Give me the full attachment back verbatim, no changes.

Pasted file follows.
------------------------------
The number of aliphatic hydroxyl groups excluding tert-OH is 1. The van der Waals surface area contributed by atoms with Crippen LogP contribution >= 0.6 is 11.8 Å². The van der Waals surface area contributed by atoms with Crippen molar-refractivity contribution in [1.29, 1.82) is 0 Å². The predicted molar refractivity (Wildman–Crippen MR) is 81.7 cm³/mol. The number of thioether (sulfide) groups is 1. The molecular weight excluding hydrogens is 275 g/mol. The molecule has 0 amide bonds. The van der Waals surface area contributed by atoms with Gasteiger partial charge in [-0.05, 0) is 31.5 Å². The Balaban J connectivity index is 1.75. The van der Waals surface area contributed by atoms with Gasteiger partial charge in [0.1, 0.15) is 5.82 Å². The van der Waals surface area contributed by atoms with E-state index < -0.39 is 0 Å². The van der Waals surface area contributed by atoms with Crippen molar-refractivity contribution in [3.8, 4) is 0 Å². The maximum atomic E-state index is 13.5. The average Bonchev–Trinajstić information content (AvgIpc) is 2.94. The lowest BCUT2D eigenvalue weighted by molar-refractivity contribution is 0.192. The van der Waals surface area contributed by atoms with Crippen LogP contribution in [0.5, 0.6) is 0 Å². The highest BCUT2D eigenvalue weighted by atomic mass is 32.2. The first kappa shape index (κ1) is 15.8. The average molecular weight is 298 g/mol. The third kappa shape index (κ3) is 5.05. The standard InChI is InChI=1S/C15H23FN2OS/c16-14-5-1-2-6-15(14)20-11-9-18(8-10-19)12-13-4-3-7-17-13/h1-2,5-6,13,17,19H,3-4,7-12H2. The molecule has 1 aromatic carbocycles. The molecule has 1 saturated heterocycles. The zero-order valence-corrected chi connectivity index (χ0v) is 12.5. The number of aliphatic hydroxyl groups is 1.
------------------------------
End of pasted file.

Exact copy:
The number of aliphatic hydroxyl groups excluding tert-OH is 1. The van der Waals surface area contributed by atoms with Crippen LogP contribution >= 0.6 is 11.8 Å². The van der Waals surface area contributed by atoms with Crippen molar-refractivity contribution in [1.29, 1.82) is 0 Å². The predicted molar refractivity (Wildman–Crippen MR) is 81.7 cm³/mol. The number of thioether (sulfide) groups is 1. The molecular weight excluding hydrogens is 275 g/mol. The molecule has 0 amide bonds. The van der Waals surface area contributed by atoms with Gasteiger partial charge in [-0.05, 0) is 31.5 Å². The Balaban J connectivity index is 1.75. The van der Waals surface area contributed by atoms with Gasteiger partial charge in [0.1, 0.15) is 5.82 Å². The van der Waals surface area contributed by atoms with E-state index < -0.39 is 0 Å². The van der Waals surface area contributed by atoms with Crippen molar-refractivity contribution in [3.8, 4) is 0 Å². The maximum atomic E-state index is 13.5. The average Bonchev–Trinajstić information content (AvgIpc) is 2.94. The lowest BCUT2D eigenvalue weighted by molar-refractivity contribution is 0.192. The van der Waals surface area contributed by atoms with Crippen LogP contribution in [0.5, 0.6) is 0 Å². The highest BCUT2D eigenvalue weighted by atomic mass is 32.2. The first kappa shape index (κ1) is 15.8. The average molecular weight is 298 g/mol. The third kappa shape index (κ3) is 5.05. The standard InChI is InChI=1S/C15H23FN2OS/c16-14-5-1-2-6-15(14)20-11-9-18(8-10-19)12-13-4-3-7-17-13/h1-2,5-6,13,17,19H,3-4,7-12H2. The molecule has 1 aromatic carbocycles. The molecule has 1 saturated heterocycles. The zero-order valence-corrected chi connectivity index (χ0v) is 12.5. The number of aliphatic hydroxyl groups is 1.